Sub 3h15

Posted: 12/11/2014 at 00:32

OO, yes, used up my allotment of thread space one post. So a typical week for 5/10K training might look something like this:

Monday: rest or easy

Tuesday: intervals

Wed: easy

Thurs: easy

Friday: Tempo

Sat: rest

Sunday: LR

Tweak away!

BTW, what does a typical tempo run look like? How about some standard interval sessions?

Fishy, saw your post on the other thread. I think it would be challenging to do HR training w/out the HR monitor. We'll see what the others think. Nice Hadding BTW.

Leslie, seems you are back into your groove again.

SJ, glad to hear you are running again. Progress is progress! Pretty soon you'll get to try those Cliftons...

8 miles tonight w/8 striders. On the first one my legs/hips didn't want to respond, but by the 3rd the rust had come off. Felt nice to get the legs moving fast.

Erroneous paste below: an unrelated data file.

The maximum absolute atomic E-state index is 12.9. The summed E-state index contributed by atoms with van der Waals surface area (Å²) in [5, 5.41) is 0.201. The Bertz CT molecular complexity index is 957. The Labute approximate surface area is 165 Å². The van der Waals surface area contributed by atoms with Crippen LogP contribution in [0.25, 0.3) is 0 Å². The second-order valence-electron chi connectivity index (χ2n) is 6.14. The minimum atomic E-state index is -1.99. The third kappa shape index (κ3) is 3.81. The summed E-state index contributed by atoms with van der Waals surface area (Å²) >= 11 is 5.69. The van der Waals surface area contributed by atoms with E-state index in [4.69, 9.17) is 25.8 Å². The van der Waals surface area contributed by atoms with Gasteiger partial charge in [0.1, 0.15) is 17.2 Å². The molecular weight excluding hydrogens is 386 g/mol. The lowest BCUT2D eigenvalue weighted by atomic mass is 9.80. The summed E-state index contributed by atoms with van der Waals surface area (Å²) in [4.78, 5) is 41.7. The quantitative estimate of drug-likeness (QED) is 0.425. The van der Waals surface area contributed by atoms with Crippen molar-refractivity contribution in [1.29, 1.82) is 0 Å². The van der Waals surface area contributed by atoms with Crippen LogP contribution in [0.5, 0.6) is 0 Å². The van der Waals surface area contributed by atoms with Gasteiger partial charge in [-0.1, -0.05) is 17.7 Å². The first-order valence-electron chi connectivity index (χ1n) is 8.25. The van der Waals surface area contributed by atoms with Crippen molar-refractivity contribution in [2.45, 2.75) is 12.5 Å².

Sub 3h15

Posted: 11/11/2014 at 16:49

Wow, sorry for the double post. Not sure how I managed that...

Sub 3h15

Posted: 11/11/2014 at 16:45

sorry, here are two good links for anyone interested:



I think in my case this training has been a good fit as I was starting from scratch back in 2011. Others may have that aerobic engine built already and won't need a base training like this. FWIW, it's the subLT stuff that really get's the engine dialed in.

Sub 3h15

Posted: 11/11/2014 at 16:42

Hi Folks! Sorry to have been offline for so long. Life has been crazy since the marathon. I know I've missed many events, but wanted to say congrats to MsE and Lorenzo for the great marathon performances a few weeks back. Also cracking stuff OO (from you and your daughter). PMJ nice 10 miler too!. I'm sure I'm forgetting others but great stuff from the threadsters!

Just cracked the 2K mark over the weekend (2008 on the year). Maybe will see 2300 by year's end. I have done a bit too much fast running in my reverse taper but managed to stay in one piece despite a PF flare up a week ago (all better now!).